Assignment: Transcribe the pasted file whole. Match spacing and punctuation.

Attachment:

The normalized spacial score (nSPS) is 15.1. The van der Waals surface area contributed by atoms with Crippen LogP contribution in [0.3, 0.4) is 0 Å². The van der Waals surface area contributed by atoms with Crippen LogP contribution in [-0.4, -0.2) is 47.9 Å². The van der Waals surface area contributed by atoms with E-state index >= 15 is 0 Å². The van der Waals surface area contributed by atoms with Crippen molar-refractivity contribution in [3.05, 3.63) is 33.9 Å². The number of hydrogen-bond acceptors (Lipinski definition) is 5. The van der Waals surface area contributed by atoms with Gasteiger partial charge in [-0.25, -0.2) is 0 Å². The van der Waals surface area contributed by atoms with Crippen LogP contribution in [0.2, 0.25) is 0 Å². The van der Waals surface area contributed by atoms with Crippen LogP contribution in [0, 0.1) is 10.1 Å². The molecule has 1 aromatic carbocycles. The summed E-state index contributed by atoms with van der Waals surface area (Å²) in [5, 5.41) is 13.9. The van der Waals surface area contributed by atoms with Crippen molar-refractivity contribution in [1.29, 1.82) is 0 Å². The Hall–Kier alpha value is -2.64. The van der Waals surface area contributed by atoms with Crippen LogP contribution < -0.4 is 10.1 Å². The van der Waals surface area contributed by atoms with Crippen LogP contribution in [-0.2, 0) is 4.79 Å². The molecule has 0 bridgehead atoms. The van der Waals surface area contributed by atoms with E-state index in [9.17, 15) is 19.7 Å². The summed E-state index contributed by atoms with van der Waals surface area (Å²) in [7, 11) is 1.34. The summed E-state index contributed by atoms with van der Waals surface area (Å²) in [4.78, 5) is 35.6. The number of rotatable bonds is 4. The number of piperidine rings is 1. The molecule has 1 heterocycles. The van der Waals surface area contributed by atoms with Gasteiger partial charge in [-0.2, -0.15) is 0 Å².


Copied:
The normalized spacial score (nSPS) is 15.1. The van der Waals surface area contributed by atoms with Crippen LogP contribution in [0.3, 0.4) is 0 Å². The van der Waals surface area contributed by atoms with Crippen LogP contribution in [-0.4, -0.2) is 47.9 Å². The van der Waals surface area contributed by atoms with E-state index >= 15 is 0 Å². The van der Waals surface area contributed by atoms with Crippen molar-refractivity contribution in [3.05, 3.63) is 33.9 Å². The number of hydrogen-bond acceptors (Lipinski definition) is 5. The van der Waals surface area contributed by atoms with Gasteiger partial charge in [-0.25, -0.2) is 0 Å². The van der Waals surface area contributed by atoms with Crippen LogP contribution in [0.2, 0.25) is 0 Å². The van der Waals surface area contributed by atoms with Crippen LogP contribution in [0, 0.1) is 10.1 Å². The molecule has 1 aromatic carbocycles. The summed E-state index contributed by atoms with van der Waals surface area (Å²) in [5, 5.41) is 13.9. The van der Waals surface area contributed by atoms with Crippen molar-refractivity contribution in [1.29, 1.82) is 0 Å². The Hall–Kier alpha value is -2.64. The van der Waals surface area contributed by atoms with Crippen LogP contribution < -0.4 is 10.1 Å². The van der Waals surface area contributed by atoms with Crippen LogP contribution in [-0.2, 0) is 4.79 Å². The molecule has 0 bridgehead atoms. The van der Waals surface area contributed by atoms with E-state index in [9.17, 15) is 19.7 Å². The summed E-state index contributed by atoms with van der Waals surface area (Å²) in [7, 11) is 1.34. The summed E-state index contributed by atoms with van der Waals surface area (Å²) in [4.78, 5) is 35.6. The number of rotatable bonds is 4. The number of piperidine rings is 1. The molecule has 1 heterocycles. The van der Waals surface area contributed by atoms with Gasteiger partial charge in [-0.2, -0.15) is 0 Å².